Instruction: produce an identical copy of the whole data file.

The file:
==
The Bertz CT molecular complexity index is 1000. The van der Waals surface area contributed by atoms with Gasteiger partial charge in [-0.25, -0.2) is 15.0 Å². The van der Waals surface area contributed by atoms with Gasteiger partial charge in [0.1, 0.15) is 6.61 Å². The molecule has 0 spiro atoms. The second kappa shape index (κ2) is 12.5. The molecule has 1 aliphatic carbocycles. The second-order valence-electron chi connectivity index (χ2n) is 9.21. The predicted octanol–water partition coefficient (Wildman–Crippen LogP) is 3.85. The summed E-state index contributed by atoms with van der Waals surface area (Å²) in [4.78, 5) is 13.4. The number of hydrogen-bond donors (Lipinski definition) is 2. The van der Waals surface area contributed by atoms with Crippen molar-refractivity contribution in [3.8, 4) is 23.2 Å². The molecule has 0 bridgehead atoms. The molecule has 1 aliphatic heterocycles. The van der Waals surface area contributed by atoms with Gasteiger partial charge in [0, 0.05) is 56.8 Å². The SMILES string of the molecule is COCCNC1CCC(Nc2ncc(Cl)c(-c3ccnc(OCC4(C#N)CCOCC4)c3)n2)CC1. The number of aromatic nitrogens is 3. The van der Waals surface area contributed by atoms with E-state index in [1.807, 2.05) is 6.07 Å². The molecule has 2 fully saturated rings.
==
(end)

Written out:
The Bertz CT molecular complexity index is 1000. The van der Waals surface area contributed by atoms with Gasteiger partial charge in [-0.25, -0.2) is 15.0 Å². The van der Waals surface area contributed by atoms with Gasteiger partial charge in [0.1, 0.15) is 6.61 Å². The molecule has 0 spiro atoms. The second kappa shape index (κ2) is 12.5. The molecule has 1 aliphatic carbocycles. The second-order valence-electron chi connectivity index (χ2n) is 9.21. The predicted octanol–water partition coefficient (Wildman–Crippen LogP) is 3.85. The summed E-state index contributed by atoms with van der Waals surface area (Å²) in [4.78, 5) is 13.4. The number of hydrogen-bond donors (Lipinski definition) is 2. The van der Waals surface area contributed by atoms with Crippen molar-refractivity contribution in [3.8, 4) is 23.2 Å². The molecule has 0 bridgehead atoms. The molecule has 1 aliphatic heterocycles. The van der Waals surface area contributed by atoms with Gasteiger partial charge in [0, 0.05) is 56.8 Å². The SMILES string of the molecule is COCCNC1CCC(Nc2ncc(Cl)c(-c3ccnc(OCC4(C#N)CCOCC4)c3)n2)CC1. The number of aromatic nitrogens is 3. The van der Waals surface area contributed by atoms with E-state index in [1.807, 2.05) is 6.07 Å². The molecule has 2 fully saturated rings.